At the end of World War I, the Bannerman family re-opens the Grand Hotel after a lengthy closure and a costly re-furbishing. The hotel has been in the family for a long time and John ...
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Mrs. Harvey moves into the Grand to solve her money problems and discovers who Edith really is. Jacob has already told Esmee. Kate takes Stephen to see her parents but her father , who knows that the...
Edward Lawrence comes to the Grand to find Esmee. Forty years ago they were deeply in love but the class system was against them - she was a lady's maid to his mother - and they were forced to part. ...
Max Vivaldi has always believed that he owns the town of Swansea, thanks to an ancient ancestral document that hangs on his wall. But instead of commanding respect, it's made him a laughing stock. Max discovers he's been right all along
Griff Rhys Jones,
In 1895, women were not expected to work - or even know about - medicine. Women were expected to work as house-wives, mothers, teachers and nurses. One woman was determined to change that. ... See full summary »
At the end of World War I, the Bannerman family re-opens the Grand Hotel after a lengthy closure and a costly re-furbishing. The hotel has been in the family for a long time and John Bannerman and his wife Sarah desperately want to make a go of it. Their son Stephen has returned from the wars without any physical harm but still suffers from the mental anguish of seeing so many of his comrades-in-arms falling on the battlefield. When they learn that their accountant has squandered what little money they had left, they must turn to John's brother Marcus, a successful businessman who has eschewed any interest in the hotel over the years but now seems ready to plunge into the business with both feet. He also has an interest in Sarah. For the most part, the staff take pride in their work and are lead by the Hall Porter, Jacob Collins, who lost his son in the war and by Kate Morris one of the chamber maids who, by force of her own personality, is bound to make an impression on anyone who ...Written by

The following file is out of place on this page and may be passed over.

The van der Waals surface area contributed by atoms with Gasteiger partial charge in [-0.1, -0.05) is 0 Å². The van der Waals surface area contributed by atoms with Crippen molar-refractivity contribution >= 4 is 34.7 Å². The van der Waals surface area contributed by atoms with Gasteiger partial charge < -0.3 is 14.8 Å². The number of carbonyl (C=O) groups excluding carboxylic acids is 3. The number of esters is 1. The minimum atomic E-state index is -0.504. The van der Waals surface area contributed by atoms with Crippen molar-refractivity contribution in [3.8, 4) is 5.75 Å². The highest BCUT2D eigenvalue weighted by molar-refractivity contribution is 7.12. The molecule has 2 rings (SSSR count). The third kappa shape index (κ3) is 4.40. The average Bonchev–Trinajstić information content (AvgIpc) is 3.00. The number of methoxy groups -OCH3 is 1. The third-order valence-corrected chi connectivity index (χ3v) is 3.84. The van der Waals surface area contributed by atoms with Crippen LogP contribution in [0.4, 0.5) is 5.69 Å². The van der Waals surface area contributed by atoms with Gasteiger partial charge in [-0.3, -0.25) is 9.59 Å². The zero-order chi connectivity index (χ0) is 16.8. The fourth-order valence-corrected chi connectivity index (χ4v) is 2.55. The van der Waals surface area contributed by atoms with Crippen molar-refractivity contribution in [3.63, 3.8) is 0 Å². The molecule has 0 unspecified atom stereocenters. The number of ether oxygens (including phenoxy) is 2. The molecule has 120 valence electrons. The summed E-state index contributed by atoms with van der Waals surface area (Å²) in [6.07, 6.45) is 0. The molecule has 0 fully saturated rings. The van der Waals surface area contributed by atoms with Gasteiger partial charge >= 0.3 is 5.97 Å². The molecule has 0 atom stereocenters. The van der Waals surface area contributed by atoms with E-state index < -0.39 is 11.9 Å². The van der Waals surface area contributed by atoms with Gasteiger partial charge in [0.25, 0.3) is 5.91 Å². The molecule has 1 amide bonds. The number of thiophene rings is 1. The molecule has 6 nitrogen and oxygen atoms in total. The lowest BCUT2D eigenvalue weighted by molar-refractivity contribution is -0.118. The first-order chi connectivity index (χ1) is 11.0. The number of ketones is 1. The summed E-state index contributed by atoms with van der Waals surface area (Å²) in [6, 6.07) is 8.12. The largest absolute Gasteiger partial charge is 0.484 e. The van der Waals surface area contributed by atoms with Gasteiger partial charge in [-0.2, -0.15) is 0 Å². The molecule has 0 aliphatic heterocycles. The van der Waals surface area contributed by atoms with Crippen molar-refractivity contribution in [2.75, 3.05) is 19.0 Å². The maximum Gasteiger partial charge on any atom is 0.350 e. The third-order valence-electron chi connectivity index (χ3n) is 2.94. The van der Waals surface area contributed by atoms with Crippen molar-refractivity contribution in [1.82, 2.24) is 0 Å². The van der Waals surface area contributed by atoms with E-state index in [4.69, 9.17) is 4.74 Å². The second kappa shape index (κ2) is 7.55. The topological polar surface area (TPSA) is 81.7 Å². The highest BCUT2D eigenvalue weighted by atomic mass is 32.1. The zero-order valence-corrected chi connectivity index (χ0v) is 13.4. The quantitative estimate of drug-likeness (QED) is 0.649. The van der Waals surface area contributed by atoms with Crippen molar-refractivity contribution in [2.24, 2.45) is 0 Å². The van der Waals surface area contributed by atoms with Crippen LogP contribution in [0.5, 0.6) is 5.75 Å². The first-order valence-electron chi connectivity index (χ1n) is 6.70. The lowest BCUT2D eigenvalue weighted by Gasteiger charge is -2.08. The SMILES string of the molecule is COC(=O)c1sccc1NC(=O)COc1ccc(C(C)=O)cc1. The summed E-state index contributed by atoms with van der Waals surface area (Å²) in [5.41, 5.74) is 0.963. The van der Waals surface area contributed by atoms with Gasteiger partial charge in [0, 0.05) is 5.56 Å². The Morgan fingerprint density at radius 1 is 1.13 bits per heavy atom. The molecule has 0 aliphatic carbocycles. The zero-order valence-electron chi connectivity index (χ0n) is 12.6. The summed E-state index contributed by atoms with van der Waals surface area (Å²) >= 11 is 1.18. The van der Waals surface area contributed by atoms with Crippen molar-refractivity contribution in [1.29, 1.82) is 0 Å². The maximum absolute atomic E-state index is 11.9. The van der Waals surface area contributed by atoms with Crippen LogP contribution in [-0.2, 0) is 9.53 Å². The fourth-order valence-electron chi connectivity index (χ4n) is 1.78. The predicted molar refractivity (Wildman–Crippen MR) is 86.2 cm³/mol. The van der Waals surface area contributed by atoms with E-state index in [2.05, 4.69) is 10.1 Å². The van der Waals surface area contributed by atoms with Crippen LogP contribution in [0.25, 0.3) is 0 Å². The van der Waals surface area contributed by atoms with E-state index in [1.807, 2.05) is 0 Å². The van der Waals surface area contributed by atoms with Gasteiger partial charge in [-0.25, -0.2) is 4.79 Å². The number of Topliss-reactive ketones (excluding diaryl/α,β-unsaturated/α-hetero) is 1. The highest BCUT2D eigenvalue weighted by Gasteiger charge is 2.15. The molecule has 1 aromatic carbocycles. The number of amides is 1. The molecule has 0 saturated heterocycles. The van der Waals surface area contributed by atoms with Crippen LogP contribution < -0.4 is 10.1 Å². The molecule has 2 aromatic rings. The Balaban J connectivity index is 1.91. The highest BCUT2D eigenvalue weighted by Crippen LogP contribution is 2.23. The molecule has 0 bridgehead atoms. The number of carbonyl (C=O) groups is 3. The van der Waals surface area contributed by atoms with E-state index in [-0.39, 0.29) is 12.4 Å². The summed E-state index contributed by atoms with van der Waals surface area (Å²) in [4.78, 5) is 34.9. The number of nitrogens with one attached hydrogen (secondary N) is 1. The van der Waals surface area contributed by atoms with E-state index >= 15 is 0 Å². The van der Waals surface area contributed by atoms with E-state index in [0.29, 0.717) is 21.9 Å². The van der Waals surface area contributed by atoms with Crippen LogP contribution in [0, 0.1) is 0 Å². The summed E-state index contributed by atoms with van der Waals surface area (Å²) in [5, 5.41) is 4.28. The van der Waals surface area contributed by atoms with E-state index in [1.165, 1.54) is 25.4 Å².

I thoroughly enjoyed season one. I became so engrossed I actually imagined they were real people. I felt for them. I was there. The scenes were amazing: 1) the son kissing/sobbing his love who admitted her true nature; 2) the wife and the brother looking at each other while the symphony played in the last episode of season one. It was spellbinding, another world, a dream. I was jolted, rather violently out of this dream during season two. The people were replaced with characters of themselves, who talked differently, interacted differently, and in some cases looked different. Actors/Actresses who were amazing were switched for horrible versions the second season. It would have been better to have gotten rid of them in this case. The script seemed forced and the characters who you grew to know and understand were acting grossly unlike themselves. I honestly could only get through two episodes of the second season. So sad. I will tell anyone, watch the 1st Season of the Grand...and that's it.
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